I was mentioning some studies. Suddenly some new studies were done and, lo and behold, they concluded, not unexpectedly, that the level of protection that had previously been found adequate was no longer adequate. Thus the studies concluded that you had to neutralize all further development in the Pine Barrens. So you have those studies that radically contradict the old studies, done by government. But what's the difference? I think it's the motivation of the Suffolk County Water Authority, it's the motivation of the environmentalists and the no-growth advocates in the area.
There is a group called the Pine Barrens Society. They began in the Eighties to challenge any application for permits for development or what-have-you in the Pine Barrens. They went up and down to the Court of Appeals on various issues several times and they effectively brought all development of any Pine Barrens property to an absolute and complete halt by the early 1990's. It was an absolute impasse.
The New York State Legislature on the last day of the legislative session in 1993 passed the Long Island Pine Barrens Protection Act. It's an act which required not only the participation of New York State but of Suffolk County and of three eastern Long Island towns of Brookhaven, Southampton and Riverhead to make it effective. Those three towns voted and signed onto the legislation as of March of 1995. They had a very celebrated photo opportunity the summer of last year, on Shelter Island, I believe, with the Governor, the County Exec, and everyone signing onto the Act.
What it does is essentially strip all development rights from this core area. The core area, as I mentioned, is 50,000 acres. Of those 50,000 acres, roughly 30,000 of them are already in government hands, many of them through tax foreclosures from people who during this period of uncertainty in the late Eighties and early Nineties let their taxes go because they just felt that it was hopeless for them to ever get any development out of them. They didn't know what the future held, so they just let them go. So we have already an enormous land grab in the Pine Barrens by virtue of these foreclosures.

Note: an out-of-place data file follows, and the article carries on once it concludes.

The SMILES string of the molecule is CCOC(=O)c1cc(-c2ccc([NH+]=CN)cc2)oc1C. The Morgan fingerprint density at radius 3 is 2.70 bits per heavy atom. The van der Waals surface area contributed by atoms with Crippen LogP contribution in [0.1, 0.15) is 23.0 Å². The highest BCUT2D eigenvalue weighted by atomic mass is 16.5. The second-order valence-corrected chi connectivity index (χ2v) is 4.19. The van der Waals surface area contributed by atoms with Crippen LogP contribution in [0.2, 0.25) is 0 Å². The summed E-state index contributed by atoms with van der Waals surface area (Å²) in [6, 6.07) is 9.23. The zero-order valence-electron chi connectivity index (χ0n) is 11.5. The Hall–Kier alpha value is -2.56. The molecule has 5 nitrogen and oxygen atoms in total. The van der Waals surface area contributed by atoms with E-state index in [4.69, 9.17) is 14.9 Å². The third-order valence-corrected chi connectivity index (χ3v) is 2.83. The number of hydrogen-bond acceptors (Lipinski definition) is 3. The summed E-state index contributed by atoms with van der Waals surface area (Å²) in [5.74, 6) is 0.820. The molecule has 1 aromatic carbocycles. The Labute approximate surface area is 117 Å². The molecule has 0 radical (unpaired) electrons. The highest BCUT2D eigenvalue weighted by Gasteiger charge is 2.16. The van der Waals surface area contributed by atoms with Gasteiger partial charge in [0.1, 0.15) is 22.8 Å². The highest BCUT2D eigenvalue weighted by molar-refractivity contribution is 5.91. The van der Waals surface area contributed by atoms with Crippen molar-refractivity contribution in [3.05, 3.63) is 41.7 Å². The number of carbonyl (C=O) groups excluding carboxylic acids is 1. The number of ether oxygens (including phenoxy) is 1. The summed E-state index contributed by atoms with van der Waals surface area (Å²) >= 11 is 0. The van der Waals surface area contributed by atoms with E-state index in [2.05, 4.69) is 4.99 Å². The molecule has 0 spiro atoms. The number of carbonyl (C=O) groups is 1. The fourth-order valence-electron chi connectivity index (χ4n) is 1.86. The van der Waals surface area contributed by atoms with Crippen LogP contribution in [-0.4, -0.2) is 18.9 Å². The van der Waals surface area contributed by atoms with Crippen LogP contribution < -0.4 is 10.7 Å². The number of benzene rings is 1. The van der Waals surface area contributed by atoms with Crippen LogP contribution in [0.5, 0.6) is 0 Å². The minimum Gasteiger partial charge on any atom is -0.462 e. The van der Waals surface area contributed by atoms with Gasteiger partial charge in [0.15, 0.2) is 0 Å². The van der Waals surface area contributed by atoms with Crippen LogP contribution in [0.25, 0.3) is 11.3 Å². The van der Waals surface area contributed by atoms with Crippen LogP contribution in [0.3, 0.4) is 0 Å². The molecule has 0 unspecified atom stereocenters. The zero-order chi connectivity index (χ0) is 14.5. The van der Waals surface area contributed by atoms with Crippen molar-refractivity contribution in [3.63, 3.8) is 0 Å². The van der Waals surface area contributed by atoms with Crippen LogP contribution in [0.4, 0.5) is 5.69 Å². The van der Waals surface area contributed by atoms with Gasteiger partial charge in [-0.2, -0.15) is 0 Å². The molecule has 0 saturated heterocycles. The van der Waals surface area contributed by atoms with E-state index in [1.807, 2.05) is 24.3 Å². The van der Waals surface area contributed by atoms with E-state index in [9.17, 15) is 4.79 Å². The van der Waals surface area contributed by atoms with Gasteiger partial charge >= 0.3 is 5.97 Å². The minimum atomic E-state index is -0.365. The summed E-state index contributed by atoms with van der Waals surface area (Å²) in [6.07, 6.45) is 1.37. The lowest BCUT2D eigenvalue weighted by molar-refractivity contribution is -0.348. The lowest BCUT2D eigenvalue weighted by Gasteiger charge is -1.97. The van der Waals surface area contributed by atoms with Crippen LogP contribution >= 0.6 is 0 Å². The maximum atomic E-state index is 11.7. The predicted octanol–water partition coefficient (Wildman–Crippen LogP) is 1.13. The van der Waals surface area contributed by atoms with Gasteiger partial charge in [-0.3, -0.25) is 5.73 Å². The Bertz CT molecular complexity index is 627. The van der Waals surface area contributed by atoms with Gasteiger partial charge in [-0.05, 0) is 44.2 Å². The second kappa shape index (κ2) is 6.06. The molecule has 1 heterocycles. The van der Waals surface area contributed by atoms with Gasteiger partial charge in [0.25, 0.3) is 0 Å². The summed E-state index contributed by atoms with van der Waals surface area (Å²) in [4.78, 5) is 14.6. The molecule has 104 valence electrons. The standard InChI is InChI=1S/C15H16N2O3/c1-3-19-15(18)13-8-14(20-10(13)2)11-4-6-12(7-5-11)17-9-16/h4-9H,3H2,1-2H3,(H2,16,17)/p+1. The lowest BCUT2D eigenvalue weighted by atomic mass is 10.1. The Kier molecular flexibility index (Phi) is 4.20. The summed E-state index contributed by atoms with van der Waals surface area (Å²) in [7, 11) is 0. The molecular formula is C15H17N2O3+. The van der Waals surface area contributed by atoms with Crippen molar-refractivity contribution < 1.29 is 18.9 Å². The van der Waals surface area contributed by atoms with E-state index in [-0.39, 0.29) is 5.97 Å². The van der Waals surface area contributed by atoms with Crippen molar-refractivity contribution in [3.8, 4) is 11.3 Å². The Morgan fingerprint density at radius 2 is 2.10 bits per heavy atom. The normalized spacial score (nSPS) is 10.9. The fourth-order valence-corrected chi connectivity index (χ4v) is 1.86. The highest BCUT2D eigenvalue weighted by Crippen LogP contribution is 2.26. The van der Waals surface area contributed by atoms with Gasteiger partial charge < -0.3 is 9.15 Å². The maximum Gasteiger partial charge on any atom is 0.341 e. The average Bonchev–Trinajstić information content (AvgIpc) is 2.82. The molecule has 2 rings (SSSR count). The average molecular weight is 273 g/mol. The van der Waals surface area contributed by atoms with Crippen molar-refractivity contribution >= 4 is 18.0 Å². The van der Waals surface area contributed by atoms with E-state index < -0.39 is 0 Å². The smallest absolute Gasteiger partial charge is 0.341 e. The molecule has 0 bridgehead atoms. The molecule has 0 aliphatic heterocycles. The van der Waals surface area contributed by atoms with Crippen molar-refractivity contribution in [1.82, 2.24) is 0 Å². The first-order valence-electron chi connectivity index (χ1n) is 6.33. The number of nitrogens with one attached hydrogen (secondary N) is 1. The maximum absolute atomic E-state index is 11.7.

There are, as I said, about 20,000 people who hang desperately onto their property. In the core there is no development allowed.
The Act sets up a commission. The commission consists of a representative of the governor, the county executive or his representative, and the supervisors of the three towns. It's a five-person commission. They also have an advisory committee of, I believe, 25 or 26. Somehow, miraculously, of the 25 or 26, none of them are Pine Barrens property owners. I wondered how that happened, but somehow they must not have been able to locate them. So you have everybody and his brother, who wants to stop development. It's obviously stacked, there's not a person on this advisory committee who doesn't want to stop development in the Pine Barrens. So the outcome of any discussion is totally predictable. The moment you hear what the issue is you know which way they're going to vote because of their preconceptions as to what to do.
When it set up the Pine Barrens Act and the Pine Barrens Commission, the New York Legislature clearly was aware that, by stripping away all these development rights, it was "taking" under the Constitution, something which, in all fairness, they should pay compensation for. They figured they had to duck the bullet somehow. So they came up with a scheme which they think will pass Constitutional muster and it goes like this.
The Act called for the Commission to create a land management plan, which it did, and it was implemented last year, finally. What it in essence sets up is the following: They have as a goal to acquire 75 percent of the remaining privately held property in the core area. But, incredibly, they do not have a funding mechanism for doing any of that in the regulations. Indeed, they say in the regulations that the 75 percent is a goal which they hope to achieve over the next twenty years.